# Get data from CRM
        crm_data = crm_conn.get(self.cid, crm_request).data

        # Get data from Billing
        billing_data = billing_conn.post(self.cid, params=billing_params).data

        # Extract the business information from both systems
        user_type = crm_data['UserType']
        account_no = crm_data['AccountNumber']
        account_balance = billing_data['ACC_BALANCE']

        self.logger.info(f'cid:{self.cid} Returning user details for {name}')

        # Now, produce the response for our caller
        self.response.payload = {
          'user_type': user_type,
          'account_no': account_no,
          'account_balance': account_balance,
        }

# ##############################################################################

Let's analyze how this service orchestrates, enriches and adapts the information from all the systems involved.

  • We start with boilerplate imports and a definition of a Python class that represents the service

  • The input/ouput definition describes what we expect for this service to receive and produce. Note the minus sign ("-") in front of "name" in the input. In this way, we indicate that this parameter is optional.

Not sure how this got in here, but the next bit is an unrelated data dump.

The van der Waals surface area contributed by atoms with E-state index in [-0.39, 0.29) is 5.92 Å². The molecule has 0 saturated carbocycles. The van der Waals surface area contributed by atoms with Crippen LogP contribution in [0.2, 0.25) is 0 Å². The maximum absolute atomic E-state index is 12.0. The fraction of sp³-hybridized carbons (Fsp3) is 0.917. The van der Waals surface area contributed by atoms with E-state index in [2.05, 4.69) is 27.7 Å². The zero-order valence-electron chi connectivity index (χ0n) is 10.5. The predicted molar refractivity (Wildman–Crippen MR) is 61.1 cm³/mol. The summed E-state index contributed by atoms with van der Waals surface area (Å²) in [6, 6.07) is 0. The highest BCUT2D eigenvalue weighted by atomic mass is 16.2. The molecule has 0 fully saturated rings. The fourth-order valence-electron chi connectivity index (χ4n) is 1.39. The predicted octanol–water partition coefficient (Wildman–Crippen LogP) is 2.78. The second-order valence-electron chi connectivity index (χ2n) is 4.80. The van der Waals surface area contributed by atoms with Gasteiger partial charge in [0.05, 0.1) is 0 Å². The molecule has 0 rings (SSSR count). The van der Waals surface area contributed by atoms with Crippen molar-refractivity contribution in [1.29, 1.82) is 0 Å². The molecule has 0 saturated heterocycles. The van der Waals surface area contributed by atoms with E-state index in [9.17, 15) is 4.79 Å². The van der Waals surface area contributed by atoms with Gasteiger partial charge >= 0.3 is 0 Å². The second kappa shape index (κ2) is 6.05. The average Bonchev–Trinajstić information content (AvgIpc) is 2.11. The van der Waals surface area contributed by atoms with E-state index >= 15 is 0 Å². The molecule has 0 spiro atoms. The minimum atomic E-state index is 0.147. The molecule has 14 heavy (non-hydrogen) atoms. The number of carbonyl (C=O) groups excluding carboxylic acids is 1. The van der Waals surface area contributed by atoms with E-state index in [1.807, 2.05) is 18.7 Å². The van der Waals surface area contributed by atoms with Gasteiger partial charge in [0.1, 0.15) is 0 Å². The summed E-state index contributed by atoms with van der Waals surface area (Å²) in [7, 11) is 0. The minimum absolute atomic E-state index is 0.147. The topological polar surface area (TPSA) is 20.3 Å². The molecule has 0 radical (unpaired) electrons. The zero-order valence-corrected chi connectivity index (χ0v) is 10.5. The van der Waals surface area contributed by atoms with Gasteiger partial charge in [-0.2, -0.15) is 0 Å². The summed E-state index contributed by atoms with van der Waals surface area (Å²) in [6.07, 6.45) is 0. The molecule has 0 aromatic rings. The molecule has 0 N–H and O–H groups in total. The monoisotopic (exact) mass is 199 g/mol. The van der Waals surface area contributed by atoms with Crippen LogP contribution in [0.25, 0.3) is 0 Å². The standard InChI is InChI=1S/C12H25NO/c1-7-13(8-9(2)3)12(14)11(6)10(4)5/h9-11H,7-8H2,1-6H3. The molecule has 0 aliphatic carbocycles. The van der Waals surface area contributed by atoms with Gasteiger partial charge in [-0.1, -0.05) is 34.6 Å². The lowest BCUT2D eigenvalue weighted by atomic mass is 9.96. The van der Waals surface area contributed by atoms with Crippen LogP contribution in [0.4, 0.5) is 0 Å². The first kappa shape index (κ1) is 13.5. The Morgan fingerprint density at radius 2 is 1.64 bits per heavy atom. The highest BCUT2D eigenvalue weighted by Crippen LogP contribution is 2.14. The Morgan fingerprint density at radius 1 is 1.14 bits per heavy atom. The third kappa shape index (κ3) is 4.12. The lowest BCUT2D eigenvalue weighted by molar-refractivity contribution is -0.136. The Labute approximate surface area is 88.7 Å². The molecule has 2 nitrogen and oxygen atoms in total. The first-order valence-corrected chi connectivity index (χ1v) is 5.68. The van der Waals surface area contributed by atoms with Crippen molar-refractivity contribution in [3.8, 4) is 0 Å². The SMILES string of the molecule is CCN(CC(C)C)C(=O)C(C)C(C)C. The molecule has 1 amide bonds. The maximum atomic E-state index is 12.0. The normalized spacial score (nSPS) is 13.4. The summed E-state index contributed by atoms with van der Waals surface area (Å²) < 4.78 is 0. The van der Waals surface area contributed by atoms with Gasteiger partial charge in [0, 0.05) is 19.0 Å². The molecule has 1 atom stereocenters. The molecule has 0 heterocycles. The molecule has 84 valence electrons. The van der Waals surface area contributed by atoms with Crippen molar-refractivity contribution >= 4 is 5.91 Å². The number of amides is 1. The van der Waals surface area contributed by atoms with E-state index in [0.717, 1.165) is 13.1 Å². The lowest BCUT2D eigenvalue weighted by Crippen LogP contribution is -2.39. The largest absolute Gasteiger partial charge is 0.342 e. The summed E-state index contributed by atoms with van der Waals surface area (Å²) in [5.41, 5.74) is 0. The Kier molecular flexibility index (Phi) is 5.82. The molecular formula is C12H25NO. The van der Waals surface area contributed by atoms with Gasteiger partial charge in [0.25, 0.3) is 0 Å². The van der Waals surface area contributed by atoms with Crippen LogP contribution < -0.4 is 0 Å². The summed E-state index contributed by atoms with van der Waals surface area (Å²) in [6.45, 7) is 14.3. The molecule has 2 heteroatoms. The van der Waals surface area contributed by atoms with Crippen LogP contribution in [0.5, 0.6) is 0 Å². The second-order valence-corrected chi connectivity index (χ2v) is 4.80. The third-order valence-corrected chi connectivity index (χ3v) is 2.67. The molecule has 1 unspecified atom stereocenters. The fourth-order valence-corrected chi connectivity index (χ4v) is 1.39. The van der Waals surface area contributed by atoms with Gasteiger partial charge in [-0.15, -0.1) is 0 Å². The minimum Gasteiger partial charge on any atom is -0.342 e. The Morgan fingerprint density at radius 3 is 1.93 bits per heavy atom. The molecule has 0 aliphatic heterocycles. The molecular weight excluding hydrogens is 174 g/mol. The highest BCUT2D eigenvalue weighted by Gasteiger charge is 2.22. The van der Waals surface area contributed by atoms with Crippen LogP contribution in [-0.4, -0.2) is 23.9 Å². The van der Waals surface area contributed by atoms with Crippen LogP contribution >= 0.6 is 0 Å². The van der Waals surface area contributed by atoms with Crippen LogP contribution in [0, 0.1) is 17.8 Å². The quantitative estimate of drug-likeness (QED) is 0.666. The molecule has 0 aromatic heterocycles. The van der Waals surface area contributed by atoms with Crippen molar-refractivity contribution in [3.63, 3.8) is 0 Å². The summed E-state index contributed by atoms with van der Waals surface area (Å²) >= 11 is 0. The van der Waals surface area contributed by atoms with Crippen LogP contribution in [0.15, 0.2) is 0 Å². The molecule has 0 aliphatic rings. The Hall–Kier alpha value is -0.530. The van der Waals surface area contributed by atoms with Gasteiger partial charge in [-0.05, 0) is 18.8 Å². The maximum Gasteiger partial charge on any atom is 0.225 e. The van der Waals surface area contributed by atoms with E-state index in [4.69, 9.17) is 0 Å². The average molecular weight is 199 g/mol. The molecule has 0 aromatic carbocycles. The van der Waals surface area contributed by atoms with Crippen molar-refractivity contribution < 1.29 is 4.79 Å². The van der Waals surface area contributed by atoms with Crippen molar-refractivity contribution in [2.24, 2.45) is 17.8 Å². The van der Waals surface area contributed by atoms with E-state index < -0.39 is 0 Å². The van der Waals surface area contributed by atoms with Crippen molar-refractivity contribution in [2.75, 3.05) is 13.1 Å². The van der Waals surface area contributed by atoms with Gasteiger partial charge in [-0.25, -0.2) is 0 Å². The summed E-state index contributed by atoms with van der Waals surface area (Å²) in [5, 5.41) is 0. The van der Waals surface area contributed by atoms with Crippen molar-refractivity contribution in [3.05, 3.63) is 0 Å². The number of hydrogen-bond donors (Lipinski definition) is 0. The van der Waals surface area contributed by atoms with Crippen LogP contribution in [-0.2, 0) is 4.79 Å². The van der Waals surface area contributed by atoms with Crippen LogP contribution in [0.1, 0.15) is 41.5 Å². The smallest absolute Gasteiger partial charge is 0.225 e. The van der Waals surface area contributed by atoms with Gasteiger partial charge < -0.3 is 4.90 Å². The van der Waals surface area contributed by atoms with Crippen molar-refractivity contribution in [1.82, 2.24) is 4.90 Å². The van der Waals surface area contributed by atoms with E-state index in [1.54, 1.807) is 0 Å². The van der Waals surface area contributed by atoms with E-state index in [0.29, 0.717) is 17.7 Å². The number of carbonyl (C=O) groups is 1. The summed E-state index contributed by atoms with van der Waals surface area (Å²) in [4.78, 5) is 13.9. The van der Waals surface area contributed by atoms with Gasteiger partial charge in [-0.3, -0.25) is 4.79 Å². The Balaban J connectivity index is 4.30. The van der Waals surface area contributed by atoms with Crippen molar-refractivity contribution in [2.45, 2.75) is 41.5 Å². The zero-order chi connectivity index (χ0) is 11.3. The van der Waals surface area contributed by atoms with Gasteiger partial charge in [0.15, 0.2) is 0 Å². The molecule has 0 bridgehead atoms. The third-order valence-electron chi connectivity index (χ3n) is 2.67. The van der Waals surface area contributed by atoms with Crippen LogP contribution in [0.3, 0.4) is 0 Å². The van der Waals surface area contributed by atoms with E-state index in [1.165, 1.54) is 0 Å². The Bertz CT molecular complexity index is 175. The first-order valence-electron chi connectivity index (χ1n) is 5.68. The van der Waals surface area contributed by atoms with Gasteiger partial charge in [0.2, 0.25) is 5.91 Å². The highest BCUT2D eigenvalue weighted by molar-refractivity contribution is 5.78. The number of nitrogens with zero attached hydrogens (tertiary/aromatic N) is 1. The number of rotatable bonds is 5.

• We refer to the previously created REST connections by their names, CRM and Billing. We don't hardcode any information about the connections inside the Python code. Again, this promotes reusability because it lets us reconfigure the connection without having to redeploy the service.

  • We prepare and send the requests. Note that the one to CRM is sent used the GET method but the one to Billing is a POST one. Note also that CRM receives a JSON request on input but Billing receives query string parameters ("params") because this is what these hypothetical systems expect.

  • We extract the information from both systems using Python's regular dict notation. Note that CRM and Billing use different data format conventions, e.g. UserType vs. ACC_BALANCE.

  • Finally, we return a response to our caller using our own preferred data format, which is "lower_case", e.g. user_type or account_no, even though the source systems were using different naming formats.

And it's really as simple as that.

Obviously, we can always add new things to it. For instance, we can query an SQL database and extract some additional details about a user, or we can push pieces of it to Azure, MongoDB or Google Firebase.